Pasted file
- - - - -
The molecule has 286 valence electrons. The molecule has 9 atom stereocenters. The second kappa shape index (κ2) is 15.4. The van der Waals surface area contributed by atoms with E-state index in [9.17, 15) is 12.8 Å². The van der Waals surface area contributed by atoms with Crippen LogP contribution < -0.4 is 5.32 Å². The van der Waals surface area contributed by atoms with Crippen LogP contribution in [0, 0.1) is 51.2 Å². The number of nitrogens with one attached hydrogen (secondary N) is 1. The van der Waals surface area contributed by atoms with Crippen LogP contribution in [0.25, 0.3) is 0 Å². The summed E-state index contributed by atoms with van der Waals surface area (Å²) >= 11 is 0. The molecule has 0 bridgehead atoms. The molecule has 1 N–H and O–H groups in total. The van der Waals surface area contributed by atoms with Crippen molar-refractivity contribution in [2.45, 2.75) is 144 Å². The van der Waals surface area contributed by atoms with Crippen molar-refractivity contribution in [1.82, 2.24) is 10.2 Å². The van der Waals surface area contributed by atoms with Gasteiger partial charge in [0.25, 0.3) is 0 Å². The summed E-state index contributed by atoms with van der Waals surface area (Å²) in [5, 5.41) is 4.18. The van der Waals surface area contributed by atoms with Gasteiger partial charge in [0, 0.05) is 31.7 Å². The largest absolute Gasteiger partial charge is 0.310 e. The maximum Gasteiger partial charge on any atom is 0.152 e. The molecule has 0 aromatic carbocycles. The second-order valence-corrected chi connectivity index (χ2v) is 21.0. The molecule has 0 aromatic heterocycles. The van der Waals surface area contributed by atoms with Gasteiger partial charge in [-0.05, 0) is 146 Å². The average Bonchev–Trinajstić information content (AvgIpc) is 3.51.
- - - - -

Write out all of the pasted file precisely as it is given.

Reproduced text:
The molecule has 286 valence electrons. The molecule has 9 atom stereocenters. The second kappa shape index (κ2) is 15.4. The van der Waals surface area contributed by atoms with E-state index in [9.17, 15) is 12.8 Å². The van der Waals surface area contributed by atoms with Crippen LogP contribution < -0.4 is 5.32 Å². The van der Waals surface area contributed by atoms with Crippen LogP contribution in [0, 0.1) is 51.2 Å². The number of nitrogens with one attached hydrogen (secondary N) is 1. The van der Waals surface area contributed by atoms with Crippen LogP contribution in [0.25, 0.3) is 0 Å². The summed E-state index contributed by atoms with van der Waals surface area (Å²) >= 11 is 0. The molecule has 0 bridgehead atoms. The molecule has 1 N–H and O–H groups in total. The van der Waals surface area contributed by atoms with Crippen molar-refractivity contribution in [2.45, 2.75) is 144 Å². The van der Waals surface area contributed by atoms with Crippen molar-refractivity contribution in [1.82, 2.24) is 10.2 Å². The van der Waals surface area contributed by atoms with Gasteiger partial charge in [0.25, 0.3) is 0 Å². The summed E-state index contributed by atoms with van der Waals surface area (Å²) in [5, 5.41) is 4.18. The van der Waals surface area contributed by atoms with Gasteiger partial charge in [0, 0.05) is 31.7 Å². The largest absolute Gasteiger partial charge is 0.310 e. The maximum Gasteiger partial charge on any atom is 0.152 e. The molecule has 0 aromatic carbocycles. The second-order valence-corrected chi connectivity index (χ2v) is 21.0. The molecule has 0 aromatic heterocycles. The van der Waals surface area contributed by atoms with Gasteiger partial charge in [-0.05, 0) is 146 Å². The average Bonchev–Trinajstić information content (AvgIpc) is 3.51.